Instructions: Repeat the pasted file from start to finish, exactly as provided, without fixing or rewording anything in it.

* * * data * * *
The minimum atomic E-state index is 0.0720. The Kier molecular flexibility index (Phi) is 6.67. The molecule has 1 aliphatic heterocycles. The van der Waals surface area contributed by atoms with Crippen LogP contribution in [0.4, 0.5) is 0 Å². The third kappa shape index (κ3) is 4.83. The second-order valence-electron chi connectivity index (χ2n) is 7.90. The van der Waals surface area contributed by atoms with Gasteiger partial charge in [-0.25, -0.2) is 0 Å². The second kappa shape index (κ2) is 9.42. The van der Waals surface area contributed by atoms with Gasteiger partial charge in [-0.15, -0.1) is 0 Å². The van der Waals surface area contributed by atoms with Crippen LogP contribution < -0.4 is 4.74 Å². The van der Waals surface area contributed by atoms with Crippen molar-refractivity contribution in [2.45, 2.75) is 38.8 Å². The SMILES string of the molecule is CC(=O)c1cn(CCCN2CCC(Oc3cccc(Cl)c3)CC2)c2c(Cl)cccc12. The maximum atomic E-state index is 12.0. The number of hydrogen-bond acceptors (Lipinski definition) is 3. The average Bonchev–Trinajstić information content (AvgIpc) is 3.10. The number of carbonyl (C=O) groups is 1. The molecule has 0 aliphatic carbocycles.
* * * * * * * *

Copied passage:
The minimum atomic E-state index is 0.0720. The Kier molecular flexibility index (Phi) is 6.67. The molecule has 1 aliphatic heterocycles. The van der Waals surface area contributed by atoms with Crippen LogP contribution in [0.4, 0.5) is 0 Å². The third kappa shape index (κ3) is 4.83. The second-order valence-electron chi connectivity index (χ2n) is 7.90. The van der Waals surface area contributed by atoms with Gasteiger partial charge in [-0.25, -0.2) is 0 Å². The second kappa shape index (κ2) is 9.42. The van der Waals surface area contributed by atoms with Gasteiger partial charge in [-0.15, -0.1) is 0 Å². The van der Waals surface area contributed by atoms with Crippen LogP contribution < -0.4 is 4.74 Å². The van der Waals surface area contributed by atoms with Crippen molar-refractivity contribution in [2.45, 2.75) is 38.8 Å². The SMILES string of the molecule is CC(=O)c1cn(CCCN2CCC(Oc3cccc(Cl)c3)CC2)c2c(Cl)cccc12. The maximum atomic E-state index is 12.0. The number of hydrogen-bond acceptors (Lipinski definition) is 3. The average Bonchev–Trinajstić information content (AvgIpc) is 3.10. The number of carbonyl (C=O) groups is 1. The molecule has 0 aliphatic carbocycles.